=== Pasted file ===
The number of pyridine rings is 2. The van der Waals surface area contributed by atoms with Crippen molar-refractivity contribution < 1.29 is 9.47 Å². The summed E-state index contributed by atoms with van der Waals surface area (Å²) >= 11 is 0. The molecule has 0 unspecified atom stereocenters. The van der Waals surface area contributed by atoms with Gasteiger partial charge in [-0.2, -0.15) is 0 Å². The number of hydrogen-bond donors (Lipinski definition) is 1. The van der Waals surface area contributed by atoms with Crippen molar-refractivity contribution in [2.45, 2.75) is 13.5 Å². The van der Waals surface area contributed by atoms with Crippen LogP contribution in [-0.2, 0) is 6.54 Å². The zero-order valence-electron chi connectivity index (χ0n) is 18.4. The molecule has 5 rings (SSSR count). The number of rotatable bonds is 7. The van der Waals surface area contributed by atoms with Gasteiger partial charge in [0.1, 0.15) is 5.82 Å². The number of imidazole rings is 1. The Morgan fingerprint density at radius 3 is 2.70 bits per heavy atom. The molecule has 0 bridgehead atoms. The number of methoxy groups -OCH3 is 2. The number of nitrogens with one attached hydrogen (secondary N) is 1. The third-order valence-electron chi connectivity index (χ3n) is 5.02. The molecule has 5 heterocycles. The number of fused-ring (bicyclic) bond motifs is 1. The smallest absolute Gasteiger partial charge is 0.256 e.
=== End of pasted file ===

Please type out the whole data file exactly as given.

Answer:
The number of pyridine rings is 2. The van der Waals surface area contributed by atoms with Crippen molar-refractivity contribution < 1.29 is 9.47 Å². The summed E-state index contributed by atoms with van der Waals surface area (Å²) >= 11 is 0. The molecule has 0 unspecified atom stereocenters. The van der Waals surface area contributed by atoms with Gasteiger partial charge in [-0.2, -0.15) is 0 Å². The number of hydrogen-bond donors (Lipinski definition) is 1. The van der Waals surface area contributed by atoms with Crippen molar-refractivity contribution in [2.45, 2.75) is 13.5 Å². The van der Waals surface area contributed by atoms with Crippen LogP contribution in [-0.2, 0) is 6.54 Å². The zero-order valence-electron chi connectivity index (χ0n) is 18.4. The molecule has 5 rings (SSSR count). The number of rotatable bonds is 7. The van der Waals surface area contributed by atoms with Gasteiger partial charge in [0.1, 0.15) is 5.82 Å². The number of imidazole rings is 1. The Morgan fingerprint density at radius 3 is 2.70 bits per heavy atom. The molecule has 0 bridgehead atoms. The number of methoxy groups -OCH3 is 2. The number of nitrogens with one attached hydrogen (secondary N) is 1. The third-order valence-electron chi connectivity index (χ3n) is 5.02. The molecule has 5 heterocycles. The number of fused-ring (bicyclic) bond motifs is 1. The smallest absolute Gasteiger partial charge is 0.256 e.